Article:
• Test Code:
  • Department:
  • Test Synonyms:
    EGFR Gene Mutation (Exons 18, 19, 20 & 21)FISH for ALK and ROS1 Gene Rearrangements
  • CPT Code(s):
    8389088368 88369

Activating mutations in EGFR are present in approximately 10-12% of non-small cell carcinomas of the lung (primarily adenocarcinomas).  Based on a number of phase II and III trials, most EGFR mutations predict a good response to treatment with EGFR inhibitors such as gefitinib and erlotinib.1 The exceptions are insertion mutations in exon 20 and the T790M substitution, which correlate with resistance to these drugs.
Gene rearrangements involving the ALK gene are present in approximately 5% of non-small cell carcinomas of the lung (primarily adenocarcinomas).  The most common of these is the EML4-ALK fusion, although other partner genes have been identified.   Activation of ALK kinase through these gene fusions contributes to tumor cell growth and can be inhibited by ALK inhibitors such as crizotinib.2

Gene fusions involving ROS1 are present in 1-2% of non-small cell lung carcinomas, primarily adenocarcinomas. Several partner genes (FIG, SLC34A2, CD74) have been identified. Resulting activation of ROS1 kinase activity appears to be a principal growth driver in these tumors. This kinase is sensitive to crizotinib, and patients with ROS1-fusion positive tumors have shown responses to this inhibitor.


Methodology for EGFR Mutations:

  1. Microscopic examination of the specimen and macrodissection of tumor-rich areas.
  2. DNA extraction and purification.
  3. PCR amplification of EGFR coding exons 18, 19, 20 & 21.
  4. Screening for mutations by one of two methods.
    1. Pyrosequencing of each exon
    2. Real-time PCR with high resolution melting curve analysis (HRM), to screen for deletions in exon 19 and insertions in exon 20. DNA sequencing is used to confirm any potential mutations identified by this approach.
  5. Estimated sensitivity: 20% mutant allele.
  6. Estimated specificity: 98% of EGFR mutations reported in non-small cell lung carcinoma.
Methodology for screening for ALK and ROS1 gene fusions:
  1. Fluorescence in-situ hybridization (FISH) is performed using an FDA-approved break-apart probe set for the ALK gene. This testing can be performed on sections of formalin-fixed, paraffin-embedded tissue.
  2. Fluorescence in-situ hybridization (FISH) is performed using a break-apart probe set for the ROS1 gene. This testing can be performed on sections of formalin-fixed, paraffin-embedded tissue.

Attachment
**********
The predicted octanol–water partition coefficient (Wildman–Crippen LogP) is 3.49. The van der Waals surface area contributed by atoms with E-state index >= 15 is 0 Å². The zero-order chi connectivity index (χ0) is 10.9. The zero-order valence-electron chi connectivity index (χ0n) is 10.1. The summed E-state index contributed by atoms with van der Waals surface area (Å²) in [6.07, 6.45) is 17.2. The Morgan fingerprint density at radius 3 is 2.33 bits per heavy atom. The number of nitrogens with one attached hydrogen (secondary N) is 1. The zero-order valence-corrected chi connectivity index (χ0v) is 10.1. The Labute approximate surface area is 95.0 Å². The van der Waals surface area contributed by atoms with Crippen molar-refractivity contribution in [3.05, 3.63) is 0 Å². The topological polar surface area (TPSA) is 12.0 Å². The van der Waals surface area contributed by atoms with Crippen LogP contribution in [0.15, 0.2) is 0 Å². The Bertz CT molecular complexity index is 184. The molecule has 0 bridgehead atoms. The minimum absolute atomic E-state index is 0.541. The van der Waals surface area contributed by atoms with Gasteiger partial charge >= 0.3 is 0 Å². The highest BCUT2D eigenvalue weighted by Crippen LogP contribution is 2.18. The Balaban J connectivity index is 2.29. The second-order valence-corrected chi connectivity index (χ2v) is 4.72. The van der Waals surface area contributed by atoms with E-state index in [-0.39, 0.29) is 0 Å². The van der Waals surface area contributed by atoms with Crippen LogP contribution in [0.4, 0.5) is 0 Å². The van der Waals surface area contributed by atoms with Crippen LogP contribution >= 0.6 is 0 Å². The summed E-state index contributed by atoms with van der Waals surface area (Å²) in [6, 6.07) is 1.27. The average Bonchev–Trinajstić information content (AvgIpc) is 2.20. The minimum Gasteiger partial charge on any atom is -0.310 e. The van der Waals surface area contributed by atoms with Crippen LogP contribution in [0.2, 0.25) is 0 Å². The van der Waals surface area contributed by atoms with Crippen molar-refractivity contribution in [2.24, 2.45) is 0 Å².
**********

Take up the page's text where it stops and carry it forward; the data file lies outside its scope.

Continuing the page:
Specimen Requirements:

  • A paraffin block or
  • 15 unstained sections of tumor (4-5 micron sections on positively-charged slides)

Contact Client Services for shipping materials and procedures at (855)535-1522

A REQUISITION FORM MUST ACCOMPANY ALL SAMPLES.  Please include detailed clinical information.

Test Performed (Days):

Mon - Fri

Turn Around Time:

7-10 days

Shipment Sensitivity Requirements:

  • Keep specimen cool during transit. Do not ship on dry ice.
  • Please use the cold pack provided in the KDL shipping kit.
  • Ship the specimen overnight express, using the FedEx priority overnight label provided. 
  • Contact Client Services for shipping materials and procedures at (855) 535-1522.


  1. Linardou H, Dahabreh IJ, Bafaloukos D, Kosmidis P, Murray S. Somatic EGFR mutations and efficacy of tyrosine kinase inhibitors in NSCLC. Nat Rev Clin Oncol. 2009 Jun;6(6):352-66.
  2. Kwak EL, Bang YJ, Camidge DR, Shaw AT, Solomon B, Maki RG, Ou SH, Dezube BJ, Jänne PA, Costa DB, Varella-Garcia M, Kim WH, Lynch TJ, Fidias P, Stubbs H, Engelman JA, Sequist LV, Tan W, Gandhi L, Mino-Kenudson M, Wei GC, Shreeve SM, Ratain MJ, Settleman J, Christensen JG, Haber DA, Wilner K, Salgia R, Shapiro GI, Clark JW, Iafrate AJ. Anaplastic lymphoma kinase inhibition in non-small-cell lung cancer. N Engl J Med. 2010 Oct 28;363(18):1693-703.

Additional Info:

The Knight Cancer Institute at Oregon Health & Science University is a pioneer in the field of precision cancer medicine. The institute's director, Brian Druker, M.D., helped prove it was possible to shut down just the cells that enable cancer to grow. This breakthrough has made once-fatal forms of the disease manageable and transformed how cancer is treated. The OHSU Knight Cancer Institute is the only National Cancer Institute-designated Cancer Center between Sacramento and Seattle – an honor earned only by the nation's top cancer centers. It is headquarters for one of the National Cancer Institute's largest research collaboratives, SWOG, in addition to offering the latest treatments and technologies as well as hundreds of research studies and clinical trials.

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